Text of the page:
We recently spoke with author Valeria Sayers about her new Slant book, The Age of Infidelity.
Why did you choose the title The Age of Infidelity?
My fiction’s always been interested in romantic fidelity as an analogue for religious or spiritual fidelity. Faith is slippery. The characters in this collection are sometimes faithless to their partners or friends, sometimes faithless to their own beliefs or their own sense of longing for the divine.
Did you set out to write a collection about infidelity?
No. Stories present themselves to be written when I least expect it, and these stories came at odd times. At one point, however, I realized how many of them dealt with the theme of infidelity. When I pieced them together, I was struck by how varied the voices were: each says something different, at a different pitch. Taken together, they comment on an age that has witnessed the splintering of our cultural connections and commitments to religious faith, to all kinds of institutions, and to other people.
So what can stories about infidelity do for us beyond pointing out what can go wrong in our relationships?
I think a good story gives us an experience that jars us out of our own mundane life or lets us see ourselves afresh. I hope these stories shift our angles of vision by allowing us to experience characters and cultures who break their promises for complicated reasons, then struggle to set that right. The future looks better for some of them than for others, but each has given voice to the challenge of remaining faithful. And I hope that the experience of hearing those individual and idiosyncratic voices makes readers more sympathetic to those who are faithless and those who feel betrayed.
The settings include the Midwest, New York City, coastal South Carolina, and Ireland. Are those all places important to you?
Indeed they are. I was born and raised in South Carolina during the shameful years of Jim Crow; I spent almost twenty-five years in New York, where I raised my sons; I’ve now been more than twenty-five years in the Midwest, which still feels a little strange to me; and I feel a special connection to Ireland, where virtually all my family began. Almost all these landscapes are dramatic (the exception, I think, is the part of the Midwest I write about, which hides its beauty and reveals it slowly). I use landscape, as so many writers do, to underscore conflict, and all these landscapes work especially well with my latest fiction, which considers the degradation of the planet.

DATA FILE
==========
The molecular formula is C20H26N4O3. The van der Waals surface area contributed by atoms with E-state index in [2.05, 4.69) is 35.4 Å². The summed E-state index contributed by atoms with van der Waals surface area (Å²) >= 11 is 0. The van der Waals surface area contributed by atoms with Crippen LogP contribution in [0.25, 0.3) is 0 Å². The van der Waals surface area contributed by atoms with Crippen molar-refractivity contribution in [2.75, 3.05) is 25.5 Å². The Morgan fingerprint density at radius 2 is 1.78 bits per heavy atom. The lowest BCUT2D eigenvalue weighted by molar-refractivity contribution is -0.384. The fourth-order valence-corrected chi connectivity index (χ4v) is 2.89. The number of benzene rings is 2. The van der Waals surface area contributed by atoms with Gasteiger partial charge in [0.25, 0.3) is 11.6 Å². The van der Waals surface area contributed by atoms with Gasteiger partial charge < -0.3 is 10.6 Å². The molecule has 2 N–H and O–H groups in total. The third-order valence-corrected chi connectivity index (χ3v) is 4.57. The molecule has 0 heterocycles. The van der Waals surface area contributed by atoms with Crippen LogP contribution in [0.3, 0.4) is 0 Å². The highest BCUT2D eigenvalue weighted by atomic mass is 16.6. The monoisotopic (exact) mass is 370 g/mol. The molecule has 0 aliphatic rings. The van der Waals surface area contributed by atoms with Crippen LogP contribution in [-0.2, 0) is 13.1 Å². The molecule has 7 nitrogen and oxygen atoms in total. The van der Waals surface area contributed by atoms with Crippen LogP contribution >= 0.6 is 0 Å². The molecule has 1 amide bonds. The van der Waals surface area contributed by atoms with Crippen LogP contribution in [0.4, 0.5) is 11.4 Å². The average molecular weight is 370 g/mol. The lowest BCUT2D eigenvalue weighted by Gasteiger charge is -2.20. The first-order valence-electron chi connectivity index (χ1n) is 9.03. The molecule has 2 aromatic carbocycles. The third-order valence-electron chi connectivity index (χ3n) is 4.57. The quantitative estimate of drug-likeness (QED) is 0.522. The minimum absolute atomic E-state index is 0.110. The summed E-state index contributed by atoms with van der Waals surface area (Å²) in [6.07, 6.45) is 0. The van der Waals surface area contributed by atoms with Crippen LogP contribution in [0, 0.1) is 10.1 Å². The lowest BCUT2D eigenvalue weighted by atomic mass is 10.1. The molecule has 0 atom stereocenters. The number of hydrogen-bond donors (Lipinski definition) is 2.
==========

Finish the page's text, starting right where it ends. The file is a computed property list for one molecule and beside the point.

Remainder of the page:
How long does it take you to write a story?
The first draft usually comes quickly, and if it’s at all possible I like to finish that first draft in a week at most; getting the entire story down as quickly as possible helps unify it. The subsequent drafts takes months, but I especially enjoy rewriting—until I don’t. Sometimes I have to put a story away for more months still to be able to see it again fresh, and often when I do that, I can see immediately what work still has to be done.
What motivates you to write stories about the past, the present, or the future?
The stories we choose to tell are often good reflections of our anxieties. A story about the past signals my desire to understand something about what I’ve lived through that hasn’t ever been entirely clear to me; a story about the present helps me deal with my confusion about the current moment; and a story about the future clearly illustrates my fear about where we’re heading if we don’t change course. I don’t know what I’ve learned about my anxieties (philosophical, spiritual, or psychological) until I’ve finished a story. Then I sometimes want to smack my own head as I realize what it is that I’ve been writing about… but at least I then know how to progress through the drafts to come.
What writers have most influenced your short fiction?
Too many to count. Faulkner was the first to convince me to count on voice. Franz Kafka and, more recently, George Saunders, Melanie Rae Thon, and Gina Ochsner have all reminded me of the importance of surprise. Isaac Babel instructs me that brutal realism and lyricism can be compatible. I’ve recently fallen in love with Lucia Berlin and her own antic experiments in comic realism, which remind me of the great Grace Paley, who’s also a role model for art and activism.
There are certain stories, too, that I think of in the middle of the night: Edward P. Jones’s “Old Boys, Old Girls” stuns me over and over. I sometimes find myself picturing scenes from Hisaye Yamamoto’s “Seventeen Syllables” or Natalie Díaz’s flash fiction “The Gospel of No Horse.” J. F. Powers, Katherine Anne Porter, and Eudora Welty are old favorites, Zadie Smith, Kevin Barry, and Claire Keegan more recent ones, especially for their willingness to reinvent the short story every time. I admire the ambition of Louise Erdrich’s and Annie Proulx’s stories, and Maxine Hong Kingston’s nonfiction sometimes strikes me as a series of perfect short stories.
You write novels as well as stories. How would you compare the challenges of each?
A novel needs a writer’s faith as well as a sense of delight that can be constantly renewed. A novel has to be complex enough to entertain (if not consume) a writer over years. Stories are more streamlined affairs, but the desire to perfect every word, every phrase, and every image means they’re hard to let go. The novelist is obsessive, the story writer compulsive. The two genres have different impacts on writer and reader: I prefer Flannery O’Connor’s stories, Hilary Mantel’s novels, but I’ve been instructed by O’Connor’s novels and Mantel’s stories. The best fictions haunt us no matter the length.